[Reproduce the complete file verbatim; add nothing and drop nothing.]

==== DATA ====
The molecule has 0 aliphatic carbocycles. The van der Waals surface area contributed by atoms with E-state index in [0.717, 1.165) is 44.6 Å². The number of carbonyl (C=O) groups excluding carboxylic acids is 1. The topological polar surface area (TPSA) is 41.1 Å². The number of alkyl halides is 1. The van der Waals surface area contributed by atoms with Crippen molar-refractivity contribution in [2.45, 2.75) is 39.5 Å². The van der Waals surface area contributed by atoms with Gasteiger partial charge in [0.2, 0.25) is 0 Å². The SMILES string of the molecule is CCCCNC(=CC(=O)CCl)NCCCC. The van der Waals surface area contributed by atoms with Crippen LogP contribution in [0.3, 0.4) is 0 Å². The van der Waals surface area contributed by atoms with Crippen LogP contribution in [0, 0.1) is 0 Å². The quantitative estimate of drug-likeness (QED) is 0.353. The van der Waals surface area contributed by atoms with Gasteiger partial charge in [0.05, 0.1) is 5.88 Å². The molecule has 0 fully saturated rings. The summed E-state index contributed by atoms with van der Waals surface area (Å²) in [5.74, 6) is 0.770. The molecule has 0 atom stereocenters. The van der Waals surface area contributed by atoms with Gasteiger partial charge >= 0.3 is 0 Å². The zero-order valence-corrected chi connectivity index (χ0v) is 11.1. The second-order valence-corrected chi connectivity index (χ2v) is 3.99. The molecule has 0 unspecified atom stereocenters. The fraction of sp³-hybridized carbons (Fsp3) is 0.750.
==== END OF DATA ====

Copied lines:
The molecule has 0 aliphatic carbocycles. The van der Waals surface area contributed by atoms with E-state index in [0.717, 1.165) is 44.6 Å². The number of carbonyl (C=O) groups excluding carboxylic acids is 1. The topological polar surface area (TPSA) is 41.1 Å². The number of alkyl halides is 1. The van der Waals surface area contributed by atoms with Crippen molar-refractivity contribution in [2.45, 2.75) is 39.5 Å². The van der Waals surface area contributed by atoms with Gasteiger partial charge in [0.2, 0.25) is 0 Å². The SMILES string of the molecule is CCCCNC(=CC(=O)CCl)NCCCC. The van der Waals surface area contributed by atoms with Crippen LogP contribution in [0.3, 0.4) is 0 Å². The van der Waals surface area contributed by atoms with Crippen LogP contribution in [0, 0.1) is 0 Å². The quantitative estimate of drug-likeness (QED) is 0.353. The van der Waals surface area contributed by atoms with Gasteiger partial charge in [0.05, 0.1) is 5.88 Å². The molecule has 0 fully saturated rings. The summed E-state index contributed by atoms with van der Waals surface area (Å²) in [5.74, 6) is 0.770. The molecule has 0 atom stereocenters. The van der Waals surface area contributed by atoms with Gasteiger partial charge >= 0.3 is 0 Å². The zero-order valence-corrected chi connectivity index (χ0v) is 11.1. The second-order valence-corrected chi connectivity index (χ2v) is 3.99. The molecule has 0 unspecified atom stereocenters. The fraction of sp³-hybridized carbons (Fsp3) is 0.750.